Heat - its role in wildland fire, part 3: heat conduction and wildland fire (blue cover)
Document Type: Report
Author(s): Clive M. Countryman
Publication Year: 1976

Cataloging Information

  • conduction
  • heat transfer
  • wildland fire
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Record Last Modified: December 13, 2016
FRAMES Record Number: 1328


Wildland fire involves both chemical and physical processes. When wildland fuel burns, its stored chemical energy is converted to thermal energy or heat through complex chemical reactions. But for the reactions to be started, heat must be physically transferred from a firebrand to the fuel, and heat transfer to unburned fuel must continue if the fire is to keep on burning and spreading. Control and extinguishment of a wildland fire hinges upon the interruption of the chemical reactions. And about the only way we have of doing this is to reduce or eliminate heat transfer. In earlier publications, we explored the nature of heat and the process of heat transfer by conduction. In the following discussion we will look at the combustion process and the part that heat conduction plays in it, and how heat transfer by conduction can be checked in fire control operations. The level of difficulty of the treatment of topics in these publications varies, as signaled by the color of the cover: the blue cover group is generally elementary and the yellow cover group is intermediate.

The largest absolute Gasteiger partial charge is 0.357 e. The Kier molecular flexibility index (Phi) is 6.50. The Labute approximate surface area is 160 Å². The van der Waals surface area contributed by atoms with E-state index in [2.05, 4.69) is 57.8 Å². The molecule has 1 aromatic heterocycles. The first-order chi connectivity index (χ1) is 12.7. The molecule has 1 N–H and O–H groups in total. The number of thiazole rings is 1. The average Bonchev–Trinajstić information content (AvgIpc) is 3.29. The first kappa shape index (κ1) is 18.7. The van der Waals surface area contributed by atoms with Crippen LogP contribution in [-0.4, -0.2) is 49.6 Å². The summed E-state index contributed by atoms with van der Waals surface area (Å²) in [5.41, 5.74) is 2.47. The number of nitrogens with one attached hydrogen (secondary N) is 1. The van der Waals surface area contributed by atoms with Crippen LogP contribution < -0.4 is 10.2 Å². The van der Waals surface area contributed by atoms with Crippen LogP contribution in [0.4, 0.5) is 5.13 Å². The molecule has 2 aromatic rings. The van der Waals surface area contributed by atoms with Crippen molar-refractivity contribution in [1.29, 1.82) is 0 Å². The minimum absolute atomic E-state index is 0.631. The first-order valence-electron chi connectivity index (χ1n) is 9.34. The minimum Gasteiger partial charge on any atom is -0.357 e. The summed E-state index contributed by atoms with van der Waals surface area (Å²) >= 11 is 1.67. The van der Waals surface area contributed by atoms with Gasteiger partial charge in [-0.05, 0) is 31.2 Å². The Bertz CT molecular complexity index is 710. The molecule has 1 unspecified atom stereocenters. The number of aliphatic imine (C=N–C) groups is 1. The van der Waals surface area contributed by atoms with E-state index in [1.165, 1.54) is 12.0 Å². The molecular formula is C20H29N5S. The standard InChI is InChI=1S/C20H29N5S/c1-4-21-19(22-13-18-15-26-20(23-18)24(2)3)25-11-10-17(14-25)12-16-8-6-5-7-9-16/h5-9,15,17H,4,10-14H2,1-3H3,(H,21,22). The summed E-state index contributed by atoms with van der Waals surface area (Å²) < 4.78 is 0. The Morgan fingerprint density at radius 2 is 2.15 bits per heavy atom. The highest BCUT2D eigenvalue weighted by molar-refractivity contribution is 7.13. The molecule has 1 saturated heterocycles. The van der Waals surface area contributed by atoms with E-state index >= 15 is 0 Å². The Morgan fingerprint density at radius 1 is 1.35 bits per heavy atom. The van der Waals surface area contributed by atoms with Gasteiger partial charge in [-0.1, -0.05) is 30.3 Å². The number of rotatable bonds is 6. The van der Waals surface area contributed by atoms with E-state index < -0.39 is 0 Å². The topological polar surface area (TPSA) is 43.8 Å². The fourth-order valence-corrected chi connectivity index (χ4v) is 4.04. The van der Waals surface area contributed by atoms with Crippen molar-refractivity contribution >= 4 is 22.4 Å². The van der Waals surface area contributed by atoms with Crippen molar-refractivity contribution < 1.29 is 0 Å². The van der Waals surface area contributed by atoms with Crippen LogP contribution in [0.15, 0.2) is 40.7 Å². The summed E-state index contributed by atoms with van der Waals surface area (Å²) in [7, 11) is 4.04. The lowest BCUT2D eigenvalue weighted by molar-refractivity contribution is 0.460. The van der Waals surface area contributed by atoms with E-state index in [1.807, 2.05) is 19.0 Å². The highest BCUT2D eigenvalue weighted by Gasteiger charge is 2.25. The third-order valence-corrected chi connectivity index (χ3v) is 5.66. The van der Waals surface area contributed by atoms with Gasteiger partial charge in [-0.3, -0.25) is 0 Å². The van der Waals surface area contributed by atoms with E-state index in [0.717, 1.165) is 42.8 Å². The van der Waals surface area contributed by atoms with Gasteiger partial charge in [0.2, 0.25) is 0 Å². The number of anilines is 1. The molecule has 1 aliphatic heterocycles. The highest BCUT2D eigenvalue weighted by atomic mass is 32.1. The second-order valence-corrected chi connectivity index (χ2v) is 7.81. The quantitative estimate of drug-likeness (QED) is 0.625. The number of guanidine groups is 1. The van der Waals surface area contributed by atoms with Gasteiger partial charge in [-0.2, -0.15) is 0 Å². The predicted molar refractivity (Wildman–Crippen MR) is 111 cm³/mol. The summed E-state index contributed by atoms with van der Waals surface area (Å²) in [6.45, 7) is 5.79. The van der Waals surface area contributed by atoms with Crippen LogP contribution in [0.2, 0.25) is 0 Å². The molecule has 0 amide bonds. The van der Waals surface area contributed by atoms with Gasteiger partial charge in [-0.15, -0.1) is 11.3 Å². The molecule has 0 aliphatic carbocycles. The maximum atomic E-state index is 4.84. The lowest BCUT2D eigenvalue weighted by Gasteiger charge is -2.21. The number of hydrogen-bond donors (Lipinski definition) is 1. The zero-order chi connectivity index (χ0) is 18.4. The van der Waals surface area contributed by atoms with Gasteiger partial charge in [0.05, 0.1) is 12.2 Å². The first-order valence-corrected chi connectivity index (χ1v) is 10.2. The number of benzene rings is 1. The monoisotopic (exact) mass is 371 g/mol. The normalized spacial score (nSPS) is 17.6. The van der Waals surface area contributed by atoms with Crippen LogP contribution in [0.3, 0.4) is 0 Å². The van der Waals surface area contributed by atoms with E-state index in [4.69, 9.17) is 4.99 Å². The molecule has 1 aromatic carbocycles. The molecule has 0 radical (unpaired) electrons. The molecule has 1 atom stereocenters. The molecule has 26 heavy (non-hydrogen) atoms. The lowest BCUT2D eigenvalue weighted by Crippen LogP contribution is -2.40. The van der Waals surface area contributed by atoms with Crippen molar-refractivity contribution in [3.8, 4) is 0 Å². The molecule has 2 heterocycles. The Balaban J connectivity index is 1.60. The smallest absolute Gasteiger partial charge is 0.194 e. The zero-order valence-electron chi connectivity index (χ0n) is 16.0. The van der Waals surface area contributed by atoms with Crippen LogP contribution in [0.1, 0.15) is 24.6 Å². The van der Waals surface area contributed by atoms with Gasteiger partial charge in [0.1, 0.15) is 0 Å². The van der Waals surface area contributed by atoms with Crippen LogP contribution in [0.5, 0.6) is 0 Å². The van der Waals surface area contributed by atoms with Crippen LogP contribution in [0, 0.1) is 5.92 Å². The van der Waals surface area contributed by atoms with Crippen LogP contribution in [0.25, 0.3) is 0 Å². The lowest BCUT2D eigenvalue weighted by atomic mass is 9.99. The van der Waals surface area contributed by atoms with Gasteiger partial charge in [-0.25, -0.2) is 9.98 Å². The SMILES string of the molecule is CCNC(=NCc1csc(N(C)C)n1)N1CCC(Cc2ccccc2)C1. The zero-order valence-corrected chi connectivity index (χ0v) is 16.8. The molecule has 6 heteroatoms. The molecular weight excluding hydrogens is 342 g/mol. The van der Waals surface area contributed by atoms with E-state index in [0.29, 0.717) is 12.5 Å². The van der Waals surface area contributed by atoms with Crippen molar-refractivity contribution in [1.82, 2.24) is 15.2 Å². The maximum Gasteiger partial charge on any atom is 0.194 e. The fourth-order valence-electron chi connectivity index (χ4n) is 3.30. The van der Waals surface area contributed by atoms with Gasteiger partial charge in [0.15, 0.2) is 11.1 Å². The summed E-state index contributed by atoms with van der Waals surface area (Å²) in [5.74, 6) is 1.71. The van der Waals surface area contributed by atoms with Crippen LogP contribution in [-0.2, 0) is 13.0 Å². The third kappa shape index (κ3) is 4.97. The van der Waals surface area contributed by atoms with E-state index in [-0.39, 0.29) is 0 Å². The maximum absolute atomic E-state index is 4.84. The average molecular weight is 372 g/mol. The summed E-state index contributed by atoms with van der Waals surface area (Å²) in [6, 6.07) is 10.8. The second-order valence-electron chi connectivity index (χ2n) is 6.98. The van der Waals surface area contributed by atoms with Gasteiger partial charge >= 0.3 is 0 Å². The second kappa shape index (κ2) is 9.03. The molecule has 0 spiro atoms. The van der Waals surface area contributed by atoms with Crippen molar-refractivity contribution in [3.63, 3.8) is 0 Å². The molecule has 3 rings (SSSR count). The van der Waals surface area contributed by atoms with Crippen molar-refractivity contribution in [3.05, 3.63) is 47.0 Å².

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Countryman, Clive M. 1976. Heat - its role in wildland fire, part 3: heat conduction and wildland fire (blue cover). USDA Forest Service, Pacific Southwest Forest and Range Experiment Station. Berkeley, CA. 12 p.